It seems that every generation must have its own take on Daniel Boone, both as a man and and as a symbol of the American thrust into the trans-Appalachian wilderness. We’re about to get another one…
Boone: An Unfinished Portrait by Daniel Firth Griffith.
Who was Daniel Boone? Was he a woodsman-philosopher or American Patriot? In this philosophical history, we peel back Daniel’s forest — gently of course, for leaves are fragile and we don’t want to disturb that beaver to your left as he creates an ecologically-rich wetland — and attempt to see him as he saw himself. Perhaps, in the naivety and purity of this place, we may also learn something about ourselves.
Daniel is a certified permaculture designer, Traditional Chinese Medicine student, horticulture and tree enthusiast, and regenerative farmer. Daniel is a also a published author on both Regenerative Agriculture and American History genres. His written work includes topics of animal husbandry and permaculture ethics within publications such as The Stockman Grass-farmer and The New Lyceum…. Daniel has degrees in Computer Science, Mathematics, and American History. Most importantly, however, he is the father to the sweetest girl and an undeserving husband to the most wonderful wife in the world.
The book will be published on October 22 by Robinia Press, which is described as:
...a regenerative and holistically-managed publishing house in Virginia, striving to produce content that inspires, leads change, and educates our community.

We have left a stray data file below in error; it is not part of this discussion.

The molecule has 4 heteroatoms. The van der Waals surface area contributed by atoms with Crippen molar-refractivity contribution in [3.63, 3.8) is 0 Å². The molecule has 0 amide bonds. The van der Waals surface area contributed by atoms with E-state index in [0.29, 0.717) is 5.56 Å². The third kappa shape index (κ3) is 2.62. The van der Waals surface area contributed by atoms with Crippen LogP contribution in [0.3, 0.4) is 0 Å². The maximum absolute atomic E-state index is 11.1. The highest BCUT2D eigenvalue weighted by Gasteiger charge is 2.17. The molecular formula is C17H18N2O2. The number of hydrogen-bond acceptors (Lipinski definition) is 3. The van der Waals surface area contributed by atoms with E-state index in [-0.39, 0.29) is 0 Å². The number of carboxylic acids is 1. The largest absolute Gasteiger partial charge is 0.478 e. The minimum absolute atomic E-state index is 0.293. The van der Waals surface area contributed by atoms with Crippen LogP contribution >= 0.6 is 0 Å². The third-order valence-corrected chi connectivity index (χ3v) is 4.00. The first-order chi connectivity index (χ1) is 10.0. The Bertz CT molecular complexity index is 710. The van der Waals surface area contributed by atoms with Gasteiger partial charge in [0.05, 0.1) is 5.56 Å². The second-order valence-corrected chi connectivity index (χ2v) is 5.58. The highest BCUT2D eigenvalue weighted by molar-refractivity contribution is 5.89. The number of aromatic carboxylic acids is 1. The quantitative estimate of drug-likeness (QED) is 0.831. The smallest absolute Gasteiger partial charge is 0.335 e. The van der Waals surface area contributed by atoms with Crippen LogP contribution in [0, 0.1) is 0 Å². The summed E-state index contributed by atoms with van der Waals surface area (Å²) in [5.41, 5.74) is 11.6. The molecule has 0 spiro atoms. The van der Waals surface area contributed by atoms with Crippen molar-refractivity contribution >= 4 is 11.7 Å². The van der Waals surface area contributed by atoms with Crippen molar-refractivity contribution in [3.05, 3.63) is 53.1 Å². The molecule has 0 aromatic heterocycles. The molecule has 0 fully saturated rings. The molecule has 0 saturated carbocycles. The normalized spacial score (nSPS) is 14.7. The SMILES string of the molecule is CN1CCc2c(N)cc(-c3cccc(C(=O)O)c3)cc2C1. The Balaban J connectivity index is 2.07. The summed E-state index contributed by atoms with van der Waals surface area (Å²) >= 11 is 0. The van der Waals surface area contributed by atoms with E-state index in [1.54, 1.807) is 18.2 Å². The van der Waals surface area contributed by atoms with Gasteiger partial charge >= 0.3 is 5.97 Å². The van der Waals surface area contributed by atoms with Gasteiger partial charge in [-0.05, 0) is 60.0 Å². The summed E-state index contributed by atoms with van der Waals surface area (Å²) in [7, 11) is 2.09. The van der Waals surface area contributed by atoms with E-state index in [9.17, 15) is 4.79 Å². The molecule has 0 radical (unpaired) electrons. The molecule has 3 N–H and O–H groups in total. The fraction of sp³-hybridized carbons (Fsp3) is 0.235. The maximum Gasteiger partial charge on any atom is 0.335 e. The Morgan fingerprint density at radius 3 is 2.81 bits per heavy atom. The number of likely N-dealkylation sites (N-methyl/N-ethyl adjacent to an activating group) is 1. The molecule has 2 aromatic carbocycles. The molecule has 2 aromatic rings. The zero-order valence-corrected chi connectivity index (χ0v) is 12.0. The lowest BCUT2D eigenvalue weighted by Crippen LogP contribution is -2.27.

Readers of Frontier Partisans know that I am often frustrated by the tendency to tell the same stories again and again, focusing on a few frontier figures who have been famous since their own time, to the neglect of other stories that are just as compelling. And yet I have no room to bitch; my first podcast series will focus on Kit Carson. Why? Because Carson is a potent — and changeable — symbol of the American frontier experience. From his own time, he has been made into what people want and need him to be, be that a bold Prince of Pioneers or a genocidal proto-Nazi. Same goes for Daniel Boone. Their stories and what we make of them tell us a great deal about how we see ourselves. As the esteemed Paul A. Hutton puts it:
“If we look at Carson and feel uncomfortable, it’s because we’re looking in a mirror and seeing ourselves.”
That’s the resonance I was seeking for the first series — though I promise I will delve into the obscure with great relish in short order.
So, I’ll take another treatise on Daniel Boone and be grateful for it. To tell the truth, I’m really happy to see a young man with dirt on his hands engaging with the ur-myth of the American frontier. That can only be a good thing, right?